FBI Director Robert Mueller made headlines by admitting that the federal government has used drones to surveil residents of the United States.
Mueller acknowledged that pilotless aircraft with surveillance capabilities were used in a “very minimal way” and only on “particularized cases” with “particularized needs.”
In the wake of Edward Snowden’s claims about federal telephone surveillance, the capacity of the federal government to keep tabs on citizens is touchy.
Be that as it may, confirmed reports of drone usage on home turf are rare, the most high-profile instance being against Jimmy Lee Dykes, who shot a 66-year-old bus driver to death and took a kindergartner hostage. Drones were used in part to end the Dykes stand-off.
Still, the potential of domestic droneage is disconcerting. Lawmakers as politically diverse as Rand Paul (R-KY) and Patrick Leahy (D-VT) have expressed dismay at the use of drones, each indicating unease with the potential use of unmanned aircraft to keep tabs on American citizens.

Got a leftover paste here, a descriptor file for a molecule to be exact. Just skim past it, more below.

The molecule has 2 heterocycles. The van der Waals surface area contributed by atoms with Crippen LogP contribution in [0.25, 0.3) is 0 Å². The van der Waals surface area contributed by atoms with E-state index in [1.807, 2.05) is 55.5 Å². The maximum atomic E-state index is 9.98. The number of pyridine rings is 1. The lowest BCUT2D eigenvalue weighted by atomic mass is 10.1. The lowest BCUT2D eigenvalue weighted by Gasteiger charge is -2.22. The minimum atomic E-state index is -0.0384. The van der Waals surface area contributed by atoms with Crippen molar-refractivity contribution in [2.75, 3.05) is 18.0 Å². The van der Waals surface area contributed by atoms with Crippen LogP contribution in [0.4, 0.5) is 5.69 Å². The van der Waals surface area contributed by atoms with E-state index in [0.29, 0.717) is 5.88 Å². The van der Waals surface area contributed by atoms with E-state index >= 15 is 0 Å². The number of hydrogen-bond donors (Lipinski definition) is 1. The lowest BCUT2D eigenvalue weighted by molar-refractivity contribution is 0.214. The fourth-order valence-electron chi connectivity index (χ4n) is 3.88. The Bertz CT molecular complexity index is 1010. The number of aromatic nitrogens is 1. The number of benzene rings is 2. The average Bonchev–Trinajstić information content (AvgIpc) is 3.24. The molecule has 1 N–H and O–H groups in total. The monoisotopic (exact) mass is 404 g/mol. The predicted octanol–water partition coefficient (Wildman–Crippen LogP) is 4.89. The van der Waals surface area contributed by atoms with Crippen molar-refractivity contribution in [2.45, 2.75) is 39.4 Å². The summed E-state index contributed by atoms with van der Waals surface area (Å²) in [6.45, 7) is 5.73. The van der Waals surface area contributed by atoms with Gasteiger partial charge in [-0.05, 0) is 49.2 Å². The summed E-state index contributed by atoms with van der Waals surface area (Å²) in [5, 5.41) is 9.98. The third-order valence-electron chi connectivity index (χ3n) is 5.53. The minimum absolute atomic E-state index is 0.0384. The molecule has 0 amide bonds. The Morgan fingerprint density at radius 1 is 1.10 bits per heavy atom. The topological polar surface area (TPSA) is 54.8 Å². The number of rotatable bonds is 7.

Even so, Homeland Security Secretary Janet Napolitano claims that any domestic drone usage will remain within a “security perspective without invading American’s rights.” Senator Mark Udall (D-CO) issued a statement agreeing with the idea that drones can be the most effective way to monitor domestic legal issues, claiming that “unmanned aerial systems have the potential to more efficiently and effectively perform law enforcement duties.”
And yet some citizens wonder: When will “law enforcement duties” enforced by drones extend to rolling stops? Scary times, indeed . . .